Scheduled Monument: BOWL BARROW KNOWN AS PRIESTCLIFFE LOW, 200M WEST OF LOW END FARM (1020304)
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|Other Ref||SM Cat. No. 520|
|Date assigned||Wednesday, October 10, 2001|
|Date last amended|
REASONS FOR DESIGNATION Bowl barrows, the most numerous form of round barrow, are funerary monuments dating from the Late Neolithic period to the Late Bronze Age, with most examples belonging to the period 2400-1500 BC. They were constructed as earthen or rubble mounds, sometimes ditched, which covered single or multiple burials. They occur either in isolation or grouped as cemeteries and often acted as a focus for burials in later periods. Often superficially similar, although differing widely in size, they exhibit regional variations in form and a diversity of burial practices. There are over 10,000 surviving bowl barrows recorded nationally (many more have already been destroyed), occurring across most of lowland Britain. Often occupying prominent locations, they are a major historic element in the modern landscape and their considerable variation of form and longevity as a monument type provide important information on the diversity of beliefs and social organisations amongst early prehistoric communities. They are particularly representative of their period and a substantial proportion of surviving examples are considered worthy of protection. The bowl barrow known as Priestcliffe Low, 200m west of Low End Farm, is important as a surviving example of a bowl barrow in good condition. Although disturbed at the centre, much of the monument remains intact and will contain undisturbed archaeological information, possibly secondary cremations or inhumations. DETAILS The monument includes a Bronze Age bowl barrow known as Priestcliffe Low, comprising a mound of earth and limestone standing in an elevated area directly to the east of a steep escarpment. The mound measures 23.5m by 19m and stands 1.5m high, appearing well defined and carefully constructed. The location of the monument confers extensive views in all directions and the barrow is easily visible from much of the surrounding area. The monument is associated with a spring that rises some 80m to the east of the mound. Small areas of the northern and western limits of the mound have been quarried, almost certainly to build the drystone wall that runs north-south across the eastern side of the monument. A minor disturbance to the centre of the mound is indicative of an antiquarian excavation, and may represent the excavations of September 1846 documented by Thomas Bateman. Bateman's investigation revealed the remains of a cremation and a fragment of decorated funerary urn. As an isolated monument, Priestcliffe Low is indicative of the ceremonial use of this area during the Late Neolithic or Early Bronze Age. Excluded from the scheduling is the drystone wall that crosses the monument, although the ground beneath it is included. SELECTED SOURCES Book Reference - Author: Barnatt, J W - Title: The Peak District Barrow Survey - Date: 1989 - Page References: 5:9 - Type: DESC TEXT Book Reference - Author: Barnatt, J W - Title: The Peak District Barrow Survey - Date: 1989 - Page References: 5:9 - Type: PLAN: MEASURED Book Reference - Author: Bateman, T. - Title: Vestiges of the Antiquities of Derbyshire - Date: 1848 - Page References: 95 - Type: DESC TEXT Book Reference - Author: Bevan, W J Sidebottom, P - Title: Priestcliffe Hall Farm Archaeological Survey 1995 - Date: 1995 - Page References: 7,16-17 - Type: DESC TEXT Book Reference - Author: Bevan, W J Sidebottom, P - Title: Priestcliffe Hall Farm Archaeological Survey 1995 - Date: 1995 - Page References: 7,16-17 - Type: PLAN: MEASURED - Description: Survey plan (illustration 8)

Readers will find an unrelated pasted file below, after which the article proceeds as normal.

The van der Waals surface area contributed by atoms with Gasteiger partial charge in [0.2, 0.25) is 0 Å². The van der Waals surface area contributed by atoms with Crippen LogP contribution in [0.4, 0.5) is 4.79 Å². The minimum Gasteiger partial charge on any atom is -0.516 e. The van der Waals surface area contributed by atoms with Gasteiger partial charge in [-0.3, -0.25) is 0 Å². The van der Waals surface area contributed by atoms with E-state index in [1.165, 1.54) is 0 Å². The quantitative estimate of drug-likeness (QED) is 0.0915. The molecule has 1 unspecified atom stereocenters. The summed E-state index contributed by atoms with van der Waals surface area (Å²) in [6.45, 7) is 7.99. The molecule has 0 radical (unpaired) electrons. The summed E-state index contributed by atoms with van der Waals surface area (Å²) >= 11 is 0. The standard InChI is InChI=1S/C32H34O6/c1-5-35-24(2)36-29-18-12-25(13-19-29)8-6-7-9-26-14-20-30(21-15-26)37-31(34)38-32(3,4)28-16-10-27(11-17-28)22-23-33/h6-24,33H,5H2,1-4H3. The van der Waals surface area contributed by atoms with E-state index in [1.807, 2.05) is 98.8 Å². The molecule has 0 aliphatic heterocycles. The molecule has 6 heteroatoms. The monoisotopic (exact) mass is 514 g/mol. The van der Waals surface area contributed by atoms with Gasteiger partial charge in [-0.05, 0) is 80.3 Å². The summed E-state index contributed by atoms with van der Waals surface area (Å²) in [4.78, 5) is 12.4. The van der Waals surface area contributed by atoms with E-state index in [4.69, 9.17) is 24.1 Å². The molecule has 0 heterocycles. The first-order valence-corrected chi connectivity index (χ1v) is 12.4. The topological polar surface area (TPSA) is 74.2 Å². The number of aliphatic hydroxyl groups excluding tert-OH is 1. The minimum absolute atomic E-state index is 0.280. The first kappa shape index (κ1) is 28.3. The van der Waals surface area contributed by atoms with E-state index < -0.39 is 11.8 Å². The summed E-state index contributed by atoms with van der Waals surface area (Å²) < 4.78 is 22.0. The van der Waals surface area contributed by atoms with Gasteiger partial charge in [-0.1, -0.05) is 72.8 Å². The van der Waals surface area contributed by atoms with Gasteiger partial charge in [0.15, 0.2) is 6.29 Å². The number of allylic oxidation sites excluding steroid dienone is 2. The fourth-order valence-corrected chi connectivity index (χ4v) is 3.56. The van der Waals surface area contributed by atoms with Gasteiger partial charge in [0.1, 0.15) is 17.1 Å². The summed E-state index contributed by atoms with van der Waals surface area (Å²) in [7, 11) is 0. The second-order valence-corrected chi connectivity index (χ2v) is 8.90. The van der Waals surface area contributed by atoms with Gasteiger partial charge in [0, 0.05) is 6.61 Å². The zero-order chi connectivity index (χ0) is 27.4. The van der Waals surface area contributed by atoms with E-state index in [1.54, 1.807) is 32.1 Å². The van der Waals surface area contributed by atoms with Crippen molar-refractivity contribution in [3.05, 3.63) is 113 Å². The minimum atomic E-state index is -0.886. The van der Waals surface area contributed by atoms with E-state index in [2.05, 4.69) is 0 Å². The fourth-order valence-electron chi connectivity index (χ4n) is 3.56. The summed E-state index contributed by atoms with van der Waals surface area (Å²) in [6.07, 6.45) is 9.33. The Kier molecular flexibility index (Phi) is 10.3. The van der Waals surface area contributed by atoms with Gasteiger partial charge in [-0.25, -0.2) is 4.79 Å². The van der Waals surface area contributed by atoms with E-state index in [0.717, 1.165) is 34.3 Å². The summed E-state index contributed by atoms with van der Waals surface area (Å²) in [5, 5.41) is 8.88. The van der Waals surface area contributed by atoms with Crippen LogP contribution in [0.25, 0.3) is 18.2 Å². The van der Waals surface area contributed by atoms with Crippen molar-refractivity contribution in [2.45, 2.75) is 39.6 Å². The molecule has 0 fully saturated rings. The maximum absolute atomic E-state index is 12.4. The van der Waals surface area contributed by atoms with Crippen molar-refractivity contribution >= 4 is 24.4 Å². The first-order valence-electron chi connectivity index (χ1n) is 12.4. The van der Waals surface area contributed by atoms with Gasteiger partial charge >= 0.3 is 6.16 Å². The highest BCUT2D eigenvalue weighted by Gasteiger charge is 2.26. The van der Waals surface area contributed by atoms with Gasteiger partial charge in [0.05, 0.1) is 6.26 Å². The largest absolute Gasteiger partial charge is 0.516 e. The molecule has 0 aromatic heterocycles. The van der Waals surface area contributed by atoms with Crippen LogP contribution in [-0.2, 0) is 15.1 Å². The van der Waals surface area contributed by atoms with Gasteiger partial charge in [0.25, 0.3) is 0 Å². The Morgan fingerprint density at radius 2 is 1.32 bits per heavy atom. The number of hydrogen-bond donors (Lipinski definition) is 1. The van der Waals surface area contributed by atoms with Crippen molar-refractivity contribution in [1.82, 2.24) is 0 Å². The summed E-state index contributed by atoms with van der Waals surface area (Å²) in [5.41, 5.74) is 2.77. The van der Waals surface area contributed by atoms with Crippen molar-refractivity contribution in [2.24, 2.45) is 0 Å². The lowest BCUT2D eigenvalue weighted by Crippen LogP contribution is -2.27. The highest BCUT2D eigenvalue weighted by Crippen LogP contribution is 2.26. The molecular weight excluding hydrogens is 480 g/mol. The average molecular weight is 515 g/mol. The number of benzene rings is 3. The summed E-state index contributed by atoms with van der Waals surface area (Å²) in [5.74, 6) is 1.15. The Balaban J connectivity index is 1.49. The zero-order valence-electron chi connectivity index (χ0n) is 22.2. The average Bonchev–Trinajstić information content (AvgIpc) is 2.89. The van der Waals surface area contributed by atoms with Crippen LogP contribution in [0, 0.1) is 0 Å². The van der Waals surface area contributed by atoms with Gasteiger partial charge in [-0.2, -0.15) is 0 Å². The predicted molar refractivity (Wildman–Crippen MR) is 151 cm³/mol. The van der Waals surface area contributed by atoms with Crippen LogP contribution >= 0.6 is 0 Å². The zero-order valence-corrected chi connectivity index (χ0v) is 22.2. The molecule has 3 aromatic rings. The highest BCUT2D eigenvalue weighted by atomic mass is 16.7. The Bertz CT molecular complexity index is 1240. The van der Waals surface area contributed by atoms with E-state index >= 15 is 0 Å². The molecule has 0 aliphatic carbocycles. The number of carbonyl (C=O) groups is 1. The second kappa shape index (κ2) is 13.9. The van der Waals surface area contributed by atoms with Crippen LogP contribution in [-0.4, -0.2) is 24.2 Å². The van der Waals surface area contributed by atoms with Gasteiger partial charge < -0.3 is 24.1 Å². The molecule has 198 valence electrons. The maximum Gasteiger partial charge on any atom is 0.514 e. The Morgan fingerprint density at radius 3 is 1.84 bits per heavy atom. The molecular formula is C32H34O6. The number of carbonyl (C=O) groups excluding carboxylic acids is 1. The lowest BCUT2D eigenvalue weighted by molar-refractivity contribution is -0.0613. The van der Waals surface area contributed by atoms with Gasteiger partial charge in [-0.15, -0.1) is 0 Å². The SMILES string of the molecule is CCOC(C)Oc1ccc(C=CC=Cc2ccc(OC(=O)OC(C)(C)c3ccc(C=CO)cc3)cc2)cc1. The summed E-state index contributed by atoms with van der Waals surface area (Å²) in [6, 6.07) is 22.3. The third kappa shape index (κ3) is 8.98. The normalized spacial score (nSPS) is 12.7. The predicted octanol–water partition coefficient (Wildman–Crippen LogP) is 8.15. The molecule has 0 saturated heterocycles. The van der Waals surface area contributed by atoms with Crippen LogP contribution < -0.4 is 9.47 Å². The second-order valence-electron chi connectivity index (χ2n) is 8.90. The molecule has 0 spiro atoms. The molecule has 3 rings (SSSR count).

External Links (0)
- SDR21567 Scheduling record: English Heritage. 2001. Scheduling notification: Bowl barrow known as Priestcliffe Low, 200m west of Low End Farm. List entry no. 1020304. SM Cat. No. 520.
|Grid reference||Centred SK 1350 7191 (20m by 18m)|
|Civil Parish||TADDINGTON, DERBYSHIRE DALES, DERBYSHIRE|
Related Monuments/Buildings (1)
Record last edited
Aug 9 2013 3:27PM